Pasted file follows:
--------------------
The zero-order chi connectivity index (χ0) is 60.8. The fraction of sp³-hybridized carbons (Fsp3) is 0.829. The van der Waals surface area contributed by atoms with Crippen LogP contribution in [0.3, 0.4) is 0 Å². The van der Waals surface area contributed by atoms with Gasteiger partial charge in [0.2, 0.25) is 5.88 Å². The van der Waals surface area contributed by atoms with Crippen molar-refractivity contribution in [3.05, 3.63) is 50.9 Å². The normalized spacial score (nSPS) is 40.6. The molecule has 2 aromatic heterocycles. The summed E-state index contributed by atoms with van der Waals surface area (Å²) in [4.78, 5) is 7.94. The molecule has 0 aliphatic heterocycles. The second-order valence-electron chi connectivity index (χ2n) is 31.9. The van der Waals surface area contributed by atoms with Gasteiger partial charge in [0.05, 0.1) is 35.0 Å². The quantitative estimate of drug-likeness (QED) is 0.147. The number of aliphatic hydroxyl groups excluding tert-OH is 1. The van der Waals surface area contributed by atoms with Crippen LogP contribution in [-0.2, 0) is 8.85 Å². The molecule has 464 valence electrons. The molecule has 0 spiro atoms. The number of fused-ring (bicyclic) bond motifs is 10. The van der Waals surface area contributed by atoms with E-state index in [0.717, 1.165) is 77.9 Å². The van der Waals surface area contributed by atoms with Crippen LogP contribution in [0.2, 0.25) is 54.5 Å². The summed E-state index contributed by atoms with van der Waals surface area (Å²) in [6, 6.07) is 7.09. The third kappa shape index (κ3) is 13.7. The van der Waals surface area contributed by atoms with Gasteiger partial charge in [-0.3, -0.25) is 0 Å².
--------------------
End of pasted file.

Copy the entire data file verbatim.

The zero-order chi connectivity index (χ0) is 60.8. The fraction of sp³-hybridized carbons (Fsp3) is 0.829. The van der Waals surface area contributed by atoms with Crippen LogP contribution in [0.3, 0.4) is 0 Å². The van der Waals surface area contributed by atoms with Gasteiger partial charge in [0.2, 0.25) is 5.88 Å². The van der Waals surface area contributed by atoms with Crippen molar-refractivity contribution in [3.05, 3.63) is 50.9 Å². The normalized spacial score (nSPS) is 40.6. The molecule has 2 aromatic heterocycles. The summed E-state index contributed by atoms with van der Waals surface area (Å²) in [4.78, 5) is 7.94. The molecule has 0 aliphatic heterocycles. The second-order valence-electron chi connectivity index (χ2n) is 31.9. The van der Waals surface area contributed by atoms with Gasteiger partial charge in [0.05, 0.1) is 35.0 Å². The quantitative estimate of drug-likeness (QED) is 0.147. The number of aliphatic hydroxyl groups excluding tert-OH is 1. The van der Waals surface area contributed by atoms with Crippen LogP contribution in [-0.2, 0) is 8.85 Å². The molecule has 464 valence electrons. The molecule has 0 spiro atoms. The number of fused-ring (bicyclic) bond motifs is 10. The van der Waals surface area contributed by atoms with E-state index in [0.717, 1.165) is 77.9 Å². The van der Waals surface area contributed by atoms with Crippen LogP contribution in [0.2, 0.25) is 54.5 Å². The summed E-state index contributed by atoms with van der Waals surface area (Å²) in [6, 6.07) is 7.09. The third kappa shape index (κ3) is 13.7. The van der Waals surface area contributed by atoms with Gasteiger partial charge in [-0.3, -0.25) is 0 Å².